UNIQLO CEO: pay the debt owed to workers who made your clothes in Indonesia!


Tadashi Yanai wants the world to believe that his clothing brand UNIQLO is remarkably different from most global fashion brands - that UNIQLO is special, unique, even .

This is a lie. As previous exposés have , corporate greed and exploitation of workers is the real driving force behind Uniqlo’s’s brand.

Uniqlo is refusing to pay workers who made their clothes in Indonesia after the sudden unexpected closure of the Jaba Garmindo factory.

In 2014, Uniqlo and other major buyers withdrew orders from the Jaba Garmindo factory, without warning or explanation to the thousands of workers employed there. Just months after Uniqlo’s orders ended the factory fell into bankruptcy and the workers at the Jaba Garmindo factory - 80% of whom are women - went from having a reliable source of income to being left jobless and fighting for their livelihoods. Even worse, the money they are legally owed in unpaid wages and severance pay – amounting to at least $5.5 million - continues to be denied to them. These workers earned this money over many years of working hard and long hours to produce clothes for Uniqlo and other brands. To deny them their payment now is tantamount to wage theft.

Uniqlo is one of the fastest growing clothing brands in the world, generating billions of dollars in profits for its shareholders and owners. Uniqlo’s founder and CEO, Tadashi Yanai, has built up his own personal wealth to an estimated $16 billion, making him the second richest man in Japan and among the . Uniqlo can easily pay off the debt to these workers – workers whose labour helped build this fortune.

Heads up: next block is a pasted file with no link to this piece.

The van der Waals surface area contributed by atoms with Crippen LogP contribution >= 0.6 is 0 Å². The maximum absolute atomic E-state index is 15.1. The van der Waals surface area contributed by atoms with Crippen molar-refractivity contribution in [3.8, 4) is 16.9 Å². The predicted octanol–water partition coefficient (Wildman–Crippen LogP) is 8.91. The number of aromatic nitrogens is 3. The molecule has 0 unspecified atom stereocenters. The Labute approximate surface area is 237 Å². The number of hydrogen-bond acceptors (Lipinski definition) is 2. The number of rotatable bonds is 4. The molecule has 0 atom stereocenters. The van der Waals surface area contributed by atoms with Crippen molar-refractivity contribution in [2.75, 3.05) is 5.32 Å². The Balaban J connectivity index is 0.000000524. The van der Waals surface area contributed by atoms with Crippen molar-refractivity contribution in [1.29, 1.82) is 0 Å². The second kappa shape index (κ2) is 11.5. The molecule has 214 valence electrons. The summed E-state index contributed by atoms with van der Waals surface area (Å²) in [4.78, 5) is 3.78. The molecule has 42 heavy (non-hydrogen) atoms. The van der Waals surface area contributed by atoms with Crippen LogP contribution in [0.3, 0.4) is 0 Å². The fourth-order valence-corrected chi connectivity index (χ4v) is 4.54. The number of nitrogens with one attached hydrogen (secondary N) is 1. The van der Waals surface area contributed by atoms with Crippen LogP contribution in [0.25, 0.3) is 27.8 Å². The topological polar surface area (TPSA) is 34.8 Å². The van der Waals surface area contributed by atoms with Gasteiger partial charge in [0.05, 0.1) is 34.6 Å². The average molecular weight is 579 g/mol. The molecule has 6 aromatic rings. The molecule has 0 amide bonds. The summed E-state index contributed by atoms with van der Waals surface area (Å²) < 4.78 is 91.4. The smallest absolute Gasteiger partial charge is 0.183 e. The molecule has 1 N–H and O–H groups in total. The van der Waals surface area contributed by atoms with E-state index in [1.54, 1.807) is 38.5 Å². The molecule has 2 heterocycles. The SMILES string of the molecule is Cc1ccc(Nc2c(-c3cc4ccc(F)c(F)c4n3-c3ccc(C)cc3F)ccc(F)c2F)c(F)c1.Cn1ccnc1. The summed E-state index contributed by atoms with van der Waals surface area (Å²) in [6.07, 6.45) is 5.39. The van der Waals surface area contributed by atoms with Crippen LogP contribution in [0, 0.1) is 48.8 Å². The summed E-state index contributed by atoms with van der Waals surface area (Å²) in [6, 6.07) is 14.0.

In just a few weeks, at the end of November, Uniqlo will host its annual meeting for shareholders. This is our opportunity to shine a light on Uniqlo’s disgraceful behaviour. We can ensure that wage theft and worker exploitation are not part of Uniqlo’s business plan.

The Jaba Garmindo workers have been fighting tirelessly and courageously over the past two years and now want our support in their fight against Uniqlo’s wage theft.

demanding that Uniqlo pay what they owe to the Jaba Garmindo workers! We already have close to 20,000 signatures. Help us double it and reach 40,000 before the AGM so we can prove that business as usual is not an option for Uniqlo.

“Contribute to society’ is part of the Yanai doctrine.




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SAMPLE TEXT TO USE: I insist that Uniqlo pay the estimated $5.5 million owed in unpaid wages and severance pay to the Jaba Garmindo workers in Indonesia. These workers earned this money over many years of working hard and long hours to produce clothes for Uniqlo. To deny them their payment now is tantamount to wage theft. I demand that Uniqlo’s CEO pay this debt immediately. This is how Uniqlo can live up to its principles and make a positive difference in society.

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by the Worker Rights Consortium about the Jaba Garmindo Factory in Indonesia.